“I want everything to look perfect,” Berhman said. “Since everything is permanent, I want it to look seamless. Whenever I come back, it would be cool if it’s still here and I can look at it and show people.” 

I’m just happy I made a mark actually, because I don’t really participate in a lot of things that make me a part of this school… But this could probably be it right here.  ”

— Andy Pham

The permanence of the mural concept is something that has sunk in a little differently to each student individually. For Pham, his contribution to the mural is bigger than just an obligatory project in an art class; It’s a permanent expression of himself that its legacy will carry on long after he has graduated. 

“I’m just happy I made a mark actually,” Pham said. “Because I don’t really participate in a lot of things that make me a part of this school, a part of Olathe West you know, but this could probably be it right here. This is the most I’ve done for it.”  

 

Deanna Birnbaum

Senior Deanna Birnbaum stands on a table in order to reach the top of her Japanese landscape. (Caché Goracke )

Senior Deanna Birnbaum went on a trip to Japan during spring break her sophomore year. Two years later, Birnbaum still carries with her the inspiration from the mountains, culture and different landscapes that she encountered in Japan. In fact, when LaPorte mentioned the idea of painting murals, it wasn’t hard at all for Birnbaum to decide she wanted to turn the wall above the door into a colorful Japanese landscape.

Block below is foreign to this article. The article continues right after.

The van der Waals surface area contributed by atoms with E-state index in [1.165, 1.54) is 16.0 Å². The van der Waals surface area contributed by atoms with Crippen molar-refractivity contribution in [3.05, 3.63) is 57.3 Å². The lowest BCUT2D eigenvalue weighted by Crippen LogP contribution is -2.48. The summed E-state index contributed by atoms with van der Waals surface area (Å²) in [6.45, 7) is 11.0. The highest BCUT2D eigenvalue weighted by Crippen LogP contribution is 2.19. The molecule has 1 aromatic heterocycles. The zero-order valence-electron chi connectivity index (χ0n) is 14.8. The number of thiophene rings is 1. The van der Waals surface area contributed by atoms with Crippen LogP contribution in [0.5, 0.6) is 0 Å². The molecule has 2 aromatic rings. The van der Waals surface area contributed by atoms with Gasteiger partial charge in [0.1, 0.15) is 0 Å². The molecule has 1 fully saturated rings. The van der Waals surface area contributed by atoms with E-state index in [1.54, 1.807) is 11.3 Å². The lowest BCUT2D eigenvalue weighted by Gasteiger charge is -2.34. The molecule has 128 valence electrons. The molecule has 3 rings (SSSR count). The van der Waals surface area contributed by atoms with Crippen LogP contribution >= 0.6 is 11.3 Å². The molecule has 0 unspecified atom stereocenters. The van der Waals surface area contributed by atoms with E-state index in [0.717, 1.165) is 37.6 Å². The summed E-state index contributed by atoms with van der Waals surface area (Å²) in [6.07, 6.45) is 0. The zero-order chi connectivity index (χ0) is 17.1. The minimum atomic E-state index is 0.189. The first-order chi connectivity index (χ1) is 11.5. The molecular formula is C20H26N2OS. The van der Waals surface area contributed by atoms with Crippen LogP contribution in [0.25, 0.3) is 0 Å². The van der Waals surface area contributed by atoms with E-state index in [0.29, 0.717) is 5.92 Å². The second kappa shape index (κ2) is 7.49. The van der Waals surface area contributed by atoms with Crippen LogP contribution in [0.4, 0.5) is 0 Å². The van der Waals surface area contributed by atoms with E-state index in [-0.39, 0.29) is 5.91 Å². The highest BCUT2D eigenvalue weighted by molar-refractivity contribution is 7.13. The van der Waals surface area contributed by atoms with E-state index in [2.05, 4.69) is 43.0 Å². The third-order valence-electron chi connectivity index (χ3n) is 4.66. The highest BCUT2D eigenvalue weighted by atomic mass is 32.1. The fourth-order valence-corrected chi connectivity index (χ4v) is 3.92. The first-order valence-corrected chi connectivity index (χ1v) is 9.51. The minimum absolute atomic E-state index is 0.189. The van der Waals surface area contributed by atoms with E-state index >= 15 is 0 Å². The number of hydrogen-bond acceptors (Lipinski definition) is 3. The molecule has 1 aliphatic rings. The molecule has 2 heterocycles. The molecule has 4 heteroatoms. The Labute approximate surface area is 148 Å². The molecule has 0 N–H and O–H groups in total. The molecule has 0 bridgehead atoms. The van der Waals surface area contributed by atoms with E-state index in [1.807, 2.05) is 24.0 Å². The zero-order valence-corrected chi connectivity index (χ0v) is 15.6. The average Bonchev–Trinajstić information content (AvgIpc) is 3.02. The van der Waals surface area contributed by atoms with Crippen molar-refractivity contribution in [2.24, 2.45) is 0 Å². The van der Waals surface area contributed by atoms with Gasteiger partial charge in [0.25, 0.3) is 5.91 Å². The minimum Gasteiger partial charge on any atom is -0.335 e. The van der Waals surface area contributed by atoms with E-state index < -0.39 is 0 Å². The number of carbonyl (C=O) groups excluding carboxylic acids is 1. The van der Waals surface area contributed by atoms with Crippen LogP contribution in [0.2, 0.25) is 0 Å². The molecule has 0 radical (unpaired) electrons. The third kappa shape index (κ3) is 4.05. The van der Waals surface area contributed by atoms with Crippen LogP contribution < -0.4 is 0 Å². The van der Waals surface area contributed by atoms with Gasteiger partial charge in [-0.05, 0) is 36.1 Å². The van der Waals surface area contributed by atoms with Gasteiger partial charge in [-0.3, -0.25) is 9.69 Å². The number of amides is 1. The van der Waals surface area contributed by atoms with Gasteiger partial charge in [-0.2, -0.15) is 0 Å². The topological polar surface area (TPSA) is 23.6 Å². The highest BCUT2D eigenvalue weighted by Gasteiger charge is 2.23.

“I kind of had an idea based on the location I was going to paint,” Birnbaum said. “I had to imagine what would look nice above the door. I’m basically painting a landscape. Here’s a river with some coy fish and a mountain.”

While Japan has inspired some of her other art as well in the past, drawing student Birnbaum usually sticks to the pencils. Much like a lot of students in the drawing class, this large-scale mural is one of the few experiences she has had actually painting.